The calligraphic decoration on this bowl reads "Planning before work protects you from regret; prosperity and peace," but the shortening, bending, and elongation of the letters has transformed the words into abstract motifs of tremendous power. With its monumental presence and the artful arrangement of its letters, in which vertical flourishes punctuate the horizontal flow of the words at rhythmic intervals, this bowl stands out among the many other inscribed ceramics of the same period.
Produced in northeastern Iran, in the province of Khurasan during the Samanid period, this large bowl with its high, flaring sides and bold, rhythmically spaced inscription in "new-style" script exemplifies the elegance and perfect harmony of the "black-on-white wares" unearthed in the cities of Nishapur and Samarqand. The most important contribution of Samanid potters was the invention and perfection of slip-painted ware. Clarity of design is achieved through the use of a white engobe (a thin wash of slip, or fluid clay, and pigment used as a ground) to cover the red earthenware, on which the inscription is painted in brownish pigment mixed with slip. By adding slip to the pigments, the potters prevented inscriptions and designs from running into one another. Since this bowl was not among the objects unearthed in Nishapur at the time of the Metropolitan Museum excavations, its attribution is based entirely on visual analysis. It is a superb example of the most common type of black-on-white ware associated with that center. The style of the calligraphy, which is characterized by tall, slender vertical shafts and angular letters, is probably among the earliest versions of "new-style" script. Later adaptations of this script include floriated and plaited variations. The elegance and sophistication of the calligraphy demonstrate a particularly close kinship between calligrapher and potter. By 875 the Samanids had established an autonomous state, controlling a vast and important area of the eastern Islamic world. In 900 they were granted the governorship of Khurasan by the Abbasid caliph in Baghdad. Although the Samanids often looked to their imperial past for inspiration, it is unlikely that this bowl was produced for a royal patron. In fact, the inscription suggests that it was probably made for a humbler individual. Inscriptions such as this one and others on similar vessels constitute the first extant examples of Arabic proverbs and adages to appear in the Islamic world. Many make reference to the social codes and high standards of moral etiquette held by the denizens of Samanid Nishapur at a time when hospitality and generosity were deeply valued. This particular saying belongs to the hadith of the Prophet Muhammad transmitted by ‘Ali. Aphoristic in nature, it advises the owner against harmful or impetuous actions and decisions. Maryam Ekhtiar in [Ekhtiar, Soucek, Canby, and Haidar 2011] Footnotes: 1. Ettinghausen and Grabar 1987, p. 230. 2. Perpetual Glory: Medieval Islamic Ceramics from the Harvey B. Plotnick Collection. Exhibition, The Art Institute of Chicago. Catalogue by Oya Pancaroğlu with Manijeh Bayani. Chicago, 2007. 3. Ghouchani, A[bdullah]. Katibaha-yi sufal-i Nishabur/Inscriptions on Nishabur Pottery. Tehran, 1986, p. 80.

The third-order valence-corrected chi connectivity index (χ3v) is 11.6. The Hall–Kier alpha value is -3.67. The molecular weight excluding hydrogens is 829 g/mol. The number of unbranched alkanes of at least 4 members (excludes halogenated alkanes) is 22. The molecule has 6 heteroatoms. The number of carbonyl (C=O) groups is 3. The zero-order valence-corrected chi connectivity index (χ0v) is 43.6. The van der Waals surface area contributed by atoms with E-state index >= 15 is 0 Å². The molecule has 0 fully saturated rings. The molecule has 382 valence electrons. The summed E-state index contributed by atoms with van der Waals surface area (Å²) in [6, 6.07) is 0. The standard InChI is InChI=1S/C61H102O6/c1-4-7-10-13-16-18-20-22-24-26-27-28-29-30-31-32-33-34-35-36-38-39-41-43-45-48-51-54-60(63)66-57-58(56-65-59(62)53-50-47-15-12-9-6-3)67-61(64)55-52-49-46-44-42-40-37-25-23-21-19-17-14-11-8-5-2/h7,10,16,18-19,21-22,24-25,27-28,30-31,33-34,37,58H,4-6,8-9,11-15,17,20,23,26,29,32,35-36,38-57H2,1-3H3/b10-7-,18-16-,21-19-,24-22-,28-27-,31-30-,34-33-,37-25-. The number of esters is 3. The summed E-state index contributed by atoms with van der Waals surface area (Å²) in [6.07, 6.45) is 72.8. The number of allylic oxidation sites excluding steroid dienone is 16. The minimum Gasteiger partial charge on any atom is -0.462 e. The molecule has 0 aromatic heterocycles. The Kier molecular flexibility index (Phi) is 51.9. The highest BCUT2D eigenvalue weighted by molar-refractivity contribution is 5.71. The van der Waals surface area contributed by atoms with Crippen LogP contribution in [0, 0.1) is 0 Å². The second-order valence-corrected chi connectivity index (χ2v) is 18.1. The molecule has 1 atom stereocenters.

Inscription: Around the inner rim in Arabic in “new-style” script :
التدبیر قبل العمل یؤمنك من الندم الیمن والسلامه
Planning before work protects you from regret; good luck and well-being
[ E. Safani, New York, until 1965; sold to MMA]
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